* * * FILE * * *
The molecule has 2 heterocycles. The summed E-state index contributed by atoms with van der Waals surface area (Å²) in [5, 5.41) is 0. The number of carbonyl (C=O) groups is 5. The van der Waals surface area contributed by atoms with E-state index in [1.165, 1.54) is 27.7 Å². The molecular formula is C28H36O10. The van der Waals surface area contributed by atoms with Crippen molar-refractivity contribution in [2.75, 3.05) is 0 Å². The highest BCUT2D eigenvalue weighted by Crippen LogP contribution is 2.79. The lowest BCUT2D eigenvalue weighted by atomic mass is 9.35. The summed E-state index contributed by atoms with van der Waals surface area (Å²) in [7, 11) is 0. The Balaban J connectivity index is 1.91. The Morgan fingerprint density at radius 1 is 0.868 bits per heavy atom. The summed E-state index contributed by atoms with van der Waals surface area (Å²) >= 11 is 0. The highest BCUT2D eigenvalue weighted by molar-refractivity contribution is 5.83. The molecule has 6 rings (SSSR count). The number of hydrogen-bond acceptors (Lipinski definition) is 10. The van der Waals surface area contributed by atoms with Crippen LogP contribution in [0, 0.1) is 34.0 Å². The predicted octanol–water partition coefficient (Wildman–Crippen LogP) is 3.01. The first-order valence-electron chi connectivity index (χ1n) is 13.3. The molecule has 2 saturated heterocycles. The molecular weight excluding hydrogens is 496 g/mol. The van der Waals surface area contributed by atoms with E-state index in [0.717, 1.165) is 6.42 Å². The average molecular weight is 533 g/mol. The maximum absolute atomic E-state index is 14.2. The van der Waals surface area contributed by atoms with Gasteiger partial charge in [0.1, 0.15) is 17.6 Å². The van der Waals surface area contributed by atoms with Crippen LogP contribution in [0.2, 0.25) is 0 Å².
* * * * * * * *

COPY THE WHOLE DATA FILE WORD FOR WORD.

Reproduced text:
The molecule has 2 heterocycles. The summed E-state index contributed by atoms with van der Waals surface area (Å²) in [5, 5.41) is 0. The number of carbonyl (C=O) groups is 5. The van der Waals surface area contributed by atoms with E-state index in [1.165, 1.54) is 27.7 Å². The molecular formula is C28H36O10. The van der Waals surface area contributed by atoms with Crippen molar-refractivity contribution in [2.75, 3.05) is 0 Å². The highest BCUT2D eigenvalue weighted by Crippen LogP contribution is 2.79. The lowest BCUT2D eigenvalue weighted by atomic mass is 9.35. The summed E-state index contributed by atoms with van der Waals surface area (Å²) in [7, 11) is 0. The Balaban J connectivity index is 1.91. The Morgan fingerprint density at radius 1 is 0.868 bits per heavy atom. The summed E-state index contributed by atoms with van der Waals surface area (Å²) >= 11 is 0. The highest BCUT2D eigenvalue weighted by molar-refractivity contribution is 5.83. The molecule has 6 rings (SSSR count). The number of hydrogen-bond acceptors (Lipinski definition) is 10. The van der Waals surface area contributed by atoms with Crippen LogP contribution in [0, 0.1) is 34.0 Å². The predicted octanol–water partition coefficient (Wildman–Crippen LogP) is 3.01. The first-order valence-electron chi connectivity index (χ1n) is 13.3. The molecule has 2 saturated heterocycles. The molecular weight excluding hydrogens is 496 g/mol. The van der Waals surface area contributed by atoms with E-state index in [0.717, 1.165) is 6.42 Å². The average molecular weight is 533 g/mol. The maximum absolute atomic E-state index is 14.2. The van der Waals surface area contributed by atoms with Gasteiger partial charge in [0.1, 0.15) is 17.6 Å². The van der Waals surface area contributed by atoms with Crippen LogP contribution in [0.2, 0.25) is 0 Å².